‘The Names They Gave Us’ – Emery Lord

This was one of those books that I was in two minds about before reading. I’d loved ‘When We Collided’ but I wasn’t sure whether this would be little earnest for me.

Seventeen year old Lucy is a fairly typical teenager. Her father is a pastor, so religion is a major part of her life; she has had a steady boyfriend for two years, but their religious beliefs mean they have chosen not to be physically intimate and she is close to her mother. However, when she learns that her mother’s cancer has returned Lucy’s perfect world is thrown into chaos.

Though Lucy has been a counsellor at their Christian camp for years, this summer her mother convinces her to take on the role at Daybreak – a camp for children experiencing trauma. Here Lucy makes friends, learns about herself and her beliefs and – rather obviously – develops her own sense of self.

The setting for this did bother me a little – but Lucy is quick to acknowledge her own potential to stereotype and she tackles head-on the qualms she has about her faith. I liked the way Lucy develops friendships with people that are focused on her as a person, rather than who she is or who she knows. As we watch the summer unfold we come to see the significance of the camp and people within it.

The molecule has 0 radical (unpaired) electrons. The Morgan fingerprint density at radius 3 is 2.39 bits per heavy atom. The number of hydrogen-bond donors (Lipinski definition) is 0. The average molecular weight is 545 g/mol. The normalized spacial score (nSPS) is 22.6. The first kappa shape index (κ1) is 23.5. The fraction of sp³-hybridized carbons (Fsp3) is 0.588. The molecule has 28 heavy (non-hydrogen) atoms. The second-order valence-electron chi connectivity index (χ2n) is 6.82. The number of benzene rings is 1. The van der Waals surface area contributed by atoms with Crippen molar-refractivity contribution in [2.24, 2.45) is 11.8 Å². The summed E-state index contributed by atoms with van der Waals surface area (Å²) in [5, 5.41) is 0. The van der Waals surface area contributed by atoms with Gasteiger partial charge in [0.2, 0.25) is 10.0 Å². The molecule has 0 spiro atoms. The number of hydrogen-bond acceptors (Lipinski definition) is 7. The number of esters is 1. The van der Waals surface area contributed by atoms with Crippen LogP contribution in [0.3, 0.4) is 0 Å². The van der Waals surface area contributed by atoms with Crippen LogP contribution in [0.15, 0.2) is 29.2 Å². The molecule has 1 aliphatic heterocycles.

This was a genuinely moving read which, thankfully, doesn’t shy away from some pretty heavy issues. I did feel that everything was being thrown at Lucy (us) thick and fast by the end so I was less convinced by this part of it. However, Lord sends a really positive message with people dealing with things in the best way they can.

Thanks to NetGalley for the advance copy.